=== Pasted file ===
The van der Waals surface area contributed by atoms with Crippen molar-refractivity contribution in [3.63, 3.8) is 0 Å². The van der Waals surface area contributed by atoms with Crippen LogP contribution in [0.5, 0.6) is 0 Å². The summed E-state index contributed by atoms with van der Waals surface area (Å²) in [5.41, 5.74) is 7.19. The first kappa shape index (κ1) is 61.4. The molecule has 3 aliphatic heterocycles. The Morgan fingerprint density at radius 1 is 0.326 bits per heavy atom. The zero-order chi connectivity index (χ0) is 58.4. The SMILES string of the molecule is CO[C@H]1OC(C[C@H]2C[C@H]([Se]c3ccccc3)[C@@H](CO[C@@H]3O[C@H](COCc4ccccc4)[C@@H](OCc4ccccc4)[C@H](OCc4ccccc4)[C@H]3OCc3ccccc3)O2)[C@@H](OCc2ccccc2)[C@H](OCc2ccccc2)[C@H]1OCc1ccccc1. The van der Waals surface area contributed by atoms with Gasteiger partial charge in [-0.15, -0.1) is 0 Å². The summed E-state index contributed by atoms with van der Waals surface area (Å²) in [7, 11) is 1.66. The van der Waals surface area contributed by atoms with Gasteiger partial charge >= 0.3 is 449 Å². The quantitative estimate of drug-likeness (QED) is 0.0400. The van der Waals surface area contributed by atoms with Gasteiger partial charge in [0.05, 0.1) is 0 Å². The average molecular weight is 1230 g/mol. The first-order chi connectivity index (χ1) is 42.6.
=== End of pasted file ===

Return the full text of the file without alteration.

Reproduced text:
The van der Waals surface area contributed by atoms with Crippen molar-refractivity contribution in [3.63, 3.8) is 0 Å². The van der Waals surface area contributed by atoms with Crippen LogP contribution in [0.5, 0.6) is 0 Å². The summed E-state index contributed by atoms with van der Waals surface area (Å²) in [5.41, 5.74) is 7.19. The first kappa shape index (κ1) is 61.4. The molecule has 3 aliphatic heterocycles. The Morgan fingerprint density at radius 1 is 0.326 bits per heavy atom. The zero-order chi connectivity index (χ0) is 58.4. The SMILES string of the molecule is CO[C@H]1OC(C[C@H]2C[C@H]([Se]c3ccccc3)[C@@H](CO[C@@H]3O[C@H](COCc4ccccc4)[C@@H](OCc4ccccc4)[C@H](OCc4ccccc4)[C@H]3OCc3ccccc3)O2)[C@@H](OCc2ccccc2)[C@H](OCc2ccccc2)[C@H]1OCc1ccccc1. The van der Waals surface area contributed by atoms with Gasteiger partial charge in [-0.15, -0.1) is 0 Å². The summed E-state index contributed by atoms with van der Waals surface area (Å²) in [7, 11) is 1.66. The van der Waals surface area contributed by atoms with Gasteiger partial charge >= 0.3 is 449 Å². The quantitative estimate of drug-likeness (QED) is 0.0400. The van der Waals surface area contributed by atoms with Gasteiger partial charge in [0.05, 0.1) is 0 Å². The average molecular weight is 1230 g/mol. The first-order chi connectivity index (χ1) is 42.6.